Senior Russia, China officials visit North Korea

Chinese Communist Party group headed by Politburo member Li Hongzhong are in Pyongyang to attend the 70th anniversary of the 1953 armistice that ended the Korean War, according to the official Korean Central News Agency.

The two delegations will take part in the celebration of the 70th anniversary of “Victory Day” on Thursday in Pyongyang, an event that state media said will be marked in a “grand manner that will go down in history”.

Satellite imagery indicates North Korea has been preparing for the kind of large-scale military parade with which it typically fetes such anniversaries. But the inclusion of Chinese and Russian guests this year is a post-pandemic first, which hints at new flexibility towards enforcing border controls.

North Korea has been under a rigid self-imposed coronavirus blockade since early 2020 to protect itself from COVID-19, which has prevented even its own nationals from entering the country.

Russia’s defence ministry announced Shoigu’s visit “will help strengthen Russian-North Korean military ties and will be an important stage in the development of cooperation between the two countries”.

It posted a short video on its Telegram channel showing Shoigu being greeted by a North Korean military official on a red carpet at an airport’s tarmac.

A red banner with a sign saying, “Welcome, Comrade Defence Minister of the Russian Federation Sergei Shoigu!” in Korean and Russian stood behind a line of saluting soldiers.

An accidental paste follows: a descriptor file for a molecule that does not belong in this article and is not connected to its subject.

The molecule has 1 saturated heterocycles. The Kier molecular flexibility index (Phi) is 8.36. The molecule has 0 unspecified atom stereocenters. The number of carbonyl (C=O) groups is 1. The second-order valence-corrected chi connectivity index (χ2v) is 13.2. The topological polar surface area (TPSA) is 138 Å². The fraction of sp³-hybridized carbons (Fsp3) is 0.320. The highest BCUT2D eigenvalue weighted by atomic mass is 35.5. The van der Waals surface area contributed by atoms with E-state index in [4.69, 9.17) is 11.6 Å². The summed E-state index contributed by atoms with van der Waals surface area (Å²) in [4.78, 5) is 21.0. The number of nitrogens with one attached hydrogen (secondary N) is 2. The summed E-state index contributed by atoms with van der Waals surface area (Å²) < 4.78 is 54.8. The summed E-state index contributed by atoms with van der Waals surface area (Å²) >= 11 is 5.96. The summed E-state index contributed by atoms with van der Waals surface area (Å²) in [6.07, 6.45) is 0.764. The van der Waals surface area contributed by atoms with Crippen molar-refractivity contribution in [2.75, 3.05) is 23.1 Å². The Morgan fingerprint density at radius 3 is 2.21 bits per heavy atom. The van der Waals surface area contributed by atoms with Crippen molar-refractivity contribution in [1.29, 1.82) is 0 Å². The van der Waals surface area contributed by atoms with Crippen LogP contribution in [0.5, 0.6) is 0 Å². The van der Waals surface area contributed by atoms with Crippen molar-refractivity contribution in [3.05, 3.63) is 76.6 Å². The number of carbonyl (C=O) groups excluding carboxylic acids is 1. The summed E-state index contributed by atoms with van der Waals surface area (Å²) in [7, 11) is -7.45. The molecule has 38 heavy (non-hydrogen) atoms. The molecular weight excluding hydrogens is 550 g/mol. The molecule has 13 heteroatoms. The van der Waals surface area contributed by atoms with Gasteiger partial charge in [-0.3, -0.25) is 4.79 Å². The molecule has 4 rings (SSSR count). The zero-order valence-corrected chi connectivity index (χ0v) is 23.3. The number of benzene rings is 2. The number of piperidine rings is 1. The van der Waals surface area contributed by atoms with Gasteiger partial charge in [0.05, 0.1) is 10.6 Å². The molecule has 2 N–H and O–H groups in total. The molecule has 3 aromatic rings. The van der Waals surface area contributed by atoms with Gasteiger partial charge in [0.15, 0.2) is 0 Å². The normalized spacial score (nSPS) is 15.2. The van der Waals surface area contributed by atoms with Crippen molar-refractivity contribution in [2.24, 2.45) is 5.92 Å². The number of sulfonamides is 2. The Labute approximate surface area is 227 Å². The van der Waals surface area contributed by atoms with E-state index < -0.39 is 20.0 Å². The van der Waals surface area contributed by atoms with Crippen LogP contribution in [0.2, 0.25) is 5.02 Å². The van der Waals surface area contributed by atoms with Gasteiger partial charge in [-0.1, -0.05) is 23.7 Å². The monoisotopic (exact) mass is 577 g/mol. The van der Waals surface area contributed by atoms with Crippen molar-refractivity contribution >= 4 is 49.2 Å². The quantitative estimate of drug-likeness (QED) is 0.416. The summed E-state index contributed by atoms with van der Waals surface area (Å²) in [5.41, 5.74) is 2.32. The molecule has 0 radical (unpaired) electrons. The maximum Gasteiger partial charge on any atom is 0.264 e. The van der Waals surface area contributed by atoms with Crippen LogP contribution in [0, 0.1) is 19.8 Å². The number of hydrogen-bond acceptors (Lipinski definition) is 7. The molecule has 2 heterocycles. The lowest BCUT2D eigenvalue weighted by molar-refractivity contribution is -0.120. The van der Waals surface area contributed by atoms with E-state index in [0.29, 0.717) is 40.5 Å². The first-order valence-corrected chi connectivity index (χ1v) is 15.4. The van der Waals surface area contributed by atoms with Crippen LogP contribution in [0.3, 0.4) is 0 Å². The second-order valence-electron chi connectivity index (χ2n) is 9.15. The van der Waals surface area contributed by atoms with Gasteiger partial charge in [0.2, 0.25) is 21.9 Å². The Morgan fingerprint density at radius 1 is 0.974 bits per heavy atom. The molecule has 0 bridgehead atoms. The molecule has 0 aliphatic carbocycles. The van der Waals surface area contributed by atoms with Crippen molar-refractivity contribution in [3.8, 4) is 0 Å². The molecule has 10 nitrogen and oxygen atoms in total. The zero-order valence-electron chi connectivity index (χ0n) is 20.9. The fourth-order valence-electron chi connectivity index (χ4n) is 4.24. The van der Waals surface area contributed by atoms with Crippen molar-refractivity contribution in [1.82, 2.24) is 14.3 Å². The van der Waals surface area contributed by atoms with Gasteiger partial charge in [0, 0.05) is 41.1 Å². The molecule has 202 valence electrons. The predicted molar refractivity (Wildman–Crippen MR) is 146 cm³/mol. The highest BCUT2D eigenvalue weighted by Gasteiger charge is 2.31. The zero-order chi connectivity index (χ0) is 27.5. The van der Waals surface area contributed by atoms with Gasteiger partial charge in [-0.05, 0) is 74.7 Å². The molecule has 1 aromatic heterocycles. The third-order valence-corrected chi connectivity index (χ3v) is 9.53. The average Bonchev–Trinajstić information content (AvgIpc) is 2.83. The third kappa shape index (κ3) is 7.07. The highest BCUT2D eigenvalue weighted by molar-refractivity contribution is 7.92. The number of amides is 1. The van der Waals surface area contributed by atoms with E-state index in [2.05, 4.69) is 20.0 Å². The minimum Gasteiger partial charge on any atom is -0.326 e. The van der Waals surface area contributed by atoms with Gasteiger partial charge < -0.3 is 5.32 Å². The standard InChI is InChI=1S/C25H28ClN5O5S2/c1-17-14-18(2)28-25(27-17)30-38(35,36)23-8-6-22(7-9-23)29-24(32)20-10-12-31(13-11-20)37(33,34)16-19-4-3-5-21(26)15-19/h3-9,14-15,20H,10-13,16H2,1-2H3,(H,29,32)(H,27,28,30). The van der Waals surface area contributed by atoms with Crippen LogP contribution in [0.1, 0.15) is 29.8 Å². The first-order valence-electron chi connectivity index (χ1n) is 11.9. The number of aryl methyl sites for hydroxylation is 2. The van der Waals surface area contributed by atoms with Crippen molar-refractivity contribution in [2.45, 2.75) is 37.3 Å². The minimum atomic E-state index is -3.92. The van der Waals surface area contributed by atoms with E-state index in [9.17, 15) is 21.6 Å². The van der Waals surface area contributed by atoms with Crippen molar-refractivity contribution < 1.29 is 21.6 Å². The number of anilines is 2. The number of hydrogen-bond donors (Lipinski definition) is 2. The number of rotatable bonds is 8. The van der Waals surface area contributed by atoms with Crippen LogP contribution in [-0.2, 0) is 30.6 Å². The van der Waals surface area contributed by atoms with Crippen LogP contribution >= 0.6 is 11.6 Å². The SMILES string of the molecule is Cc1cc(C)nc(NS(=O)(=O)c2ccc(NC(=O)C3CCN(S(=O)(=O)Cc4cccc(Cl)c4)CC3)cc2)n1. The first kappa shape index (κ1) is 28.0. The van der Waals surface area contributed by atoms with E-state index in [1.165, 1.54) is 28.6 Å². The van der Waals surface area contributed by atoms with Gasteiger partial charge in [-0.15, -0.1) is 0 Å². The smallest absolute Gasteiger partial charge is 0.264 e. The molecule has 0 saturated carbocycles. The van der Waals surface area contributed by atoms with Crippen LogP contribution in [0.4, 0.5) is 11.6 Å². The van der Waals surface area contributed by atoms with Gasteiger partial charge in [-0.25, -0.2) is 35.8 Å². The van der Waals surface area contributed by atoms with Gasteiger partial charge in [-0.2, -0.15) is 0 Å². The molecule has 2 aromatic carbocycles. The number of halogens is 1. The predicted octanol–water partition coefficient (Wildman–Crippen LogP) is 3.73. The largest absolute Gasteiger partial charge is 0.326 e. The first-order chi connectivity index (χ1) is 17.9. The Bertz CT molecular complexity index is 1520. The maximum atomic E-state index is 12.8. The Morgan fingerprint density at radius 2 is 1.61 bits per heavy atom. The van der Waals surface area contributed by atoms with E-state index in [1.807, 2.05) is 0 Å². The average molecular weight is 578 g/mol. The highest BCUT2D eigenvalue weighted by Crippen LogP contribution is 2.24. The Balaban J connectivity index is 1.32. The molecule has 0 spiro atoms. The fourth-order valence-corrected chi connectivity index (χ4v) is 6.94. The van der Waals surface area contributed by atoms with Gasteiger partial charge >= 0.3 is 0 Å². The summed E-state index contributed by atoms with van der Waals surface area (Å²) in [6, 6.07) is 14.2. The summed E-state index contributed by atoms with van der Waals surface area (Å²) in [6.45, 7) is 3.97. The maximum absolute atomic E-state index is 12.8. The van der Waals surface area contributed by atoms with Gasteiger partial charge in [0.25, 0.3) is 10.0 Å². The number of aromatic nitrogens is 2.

The anniversary comes during a time of heightened tensions in the region as the pace of both North Korea’s weapons tests and the United States’s military exercises with South Korea have intensified in a tit-for-tat cycle.

North Korea has conducted three separate rounds of missile firings since last week, apparently in protest of the US sending naval vessels, including a nuclear-armed submarine, to South Korea in a show of force.

Since the start of 2022, North Korea has test-fired about 100 missiles as leader Kim Jong Un exploits the distraction created by Russia’s war on Ukraine to accelerate the expansion of his country’s nuclear and ballistic missiles programme.

North Korea has backed Russia over the war in Ukraine, insisting that the “hegemonic policy” of the US-led West forced Moscow to take military action to protect its security interests. The US has accused North Korea of providing arms to Russia to aid its fighting in Ukraine, although Pyongyang has denied the claim.

Russia and China, meanwhile, have been thwarting US efforts to strengthen United Nations Security Council sanctions on North Korea over its flurry of missile tests.

China asserted on Monday that it “strictly” implements UN sanctions on North Korea, reacting to a letter from the Group of Seven, the European Union and others that urged Beijing to stop Pyongyang from evading the measures by using Chinese waters.

Little is known about discreet contacts between the two nations but Beijing has long been committed to preventing the collapse of North Korea’s three-generation-old Kim regime.

China’s exports to North Korea in June were eight times higher than a year before when the secretive state was reporting tens of thousands of COVID-19 cases per day and had shut its border.

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